We made one big decision when we organized as Circle of Hope and we have always reaffirmed it. We decided to be one church in many locations. We are intentionally multi-celled – as a network of cell groups and as collections of cells forming congregations that are joined as a network. This was not too hard to deal with when we were a mother congregation and a flourishing daughter. Now we are four congregations and many years down the road. No one can really know everyone. Most people don’t have a good idea of our history. It is difficult to put one’s mind around everything that happens in a week. As a result, for some people, “It is not the same anymore.” And for the last 100 new people who entered when it was as it is, it never was “the way it used to be.”
I bring this up because I think we are all facing a big challenge right now. I can see it in the discerning process, and I could feel it last year, too. It takes a very mature group of believers to stay engaged with the big possibilities we face. While we will always have the joys of being face-to-face congregations and of personally ministering and receiving care in cells, we are also a substantial network. Everyone needs to love the whole church and the whole region, too, not just their cell or congregation. At the same time, everyone needs to love their cell, congregation and neighborhood and not get lost in the network. This takes a vision of the redemption project that is more like Jesus’ all the time.
Maybe it is not so hard to have a big vision like that, theoretically. We do love Circle of Hope. It is an exciting church doing meaningful things in faith. But being a part of Circle of Hope can also be like going to a friend’s wedding all the time. We grow up and start new things. The love we share in Jesus keeps forming more family! We end up more than we were before, even when we liked what we were before. We end up needing new leaders who can handle the new organism we have become. In the moment, it is easy to feel a little overwhelmed by that, until we get enough composure to toast it!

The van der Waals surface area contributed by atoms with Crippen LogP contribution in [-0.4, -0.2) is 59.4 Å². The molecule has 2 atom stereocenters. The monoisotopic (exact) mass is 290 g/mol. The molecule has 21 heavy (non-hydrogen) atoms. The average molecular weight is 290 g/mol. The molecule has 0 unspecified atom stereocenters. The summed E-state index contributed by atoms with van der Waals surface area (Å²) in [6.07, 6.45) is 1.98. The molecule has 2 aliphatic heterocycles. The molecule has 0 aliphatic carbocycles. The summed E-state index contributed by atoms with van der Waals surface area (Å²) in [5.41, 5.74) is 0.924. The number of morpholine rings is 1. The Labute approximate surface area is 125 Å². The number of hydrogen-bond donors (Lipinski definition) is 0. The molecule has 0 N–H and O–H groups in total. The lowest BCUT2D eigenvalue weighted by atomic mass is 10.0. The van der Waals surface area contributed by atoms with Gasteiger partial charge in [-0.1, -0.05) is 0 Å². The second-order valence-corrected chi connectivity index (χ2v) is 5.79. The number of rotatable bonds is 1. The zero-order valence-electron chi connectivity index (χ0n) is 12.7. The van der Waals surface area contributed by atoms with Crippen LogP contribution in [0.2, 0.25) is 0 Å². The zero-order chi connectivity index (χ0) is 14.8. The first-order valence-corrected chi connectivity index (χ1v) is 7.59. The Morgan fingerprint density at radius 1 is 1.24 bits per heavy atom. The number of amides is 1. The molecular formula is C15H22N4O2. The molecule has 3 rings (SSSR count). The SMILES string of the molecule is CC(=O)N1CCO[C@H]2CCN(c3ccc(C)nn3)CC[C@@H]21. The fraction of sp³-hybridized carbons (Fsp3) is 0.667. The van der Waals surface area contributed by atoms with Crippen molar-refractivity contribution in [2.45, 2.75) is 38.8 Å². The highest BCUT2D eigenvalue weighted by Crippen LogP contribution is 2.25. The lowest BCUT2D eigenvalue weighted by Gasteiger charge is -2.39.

As a people, we need to struggle with discerning how God wants to use who we are now, rather than perfecting what we used to be. That is tough! We have to apply our proverbs to ourselves in a new way and keep leaving our “precious memories” of Circle of Hope behind so we can take what is best into the future.
We’ll make it through our most recent transition, I think. God will help us. Our engines of change in South Jersey and North Philly will give us reason to keep up. The visionaries who make up our developing Leadership Team and staff will steady the helm. But it really takes a lot of love from everyone; it takes some mature love. It takes things like getting through the toast at the wedding and honoring your buddy’s marriage. We really want to do such things and we really don’t. So we need to be real people of faith. We planned Circle of Hope to require real people of faith to survive. That hasn’t changed.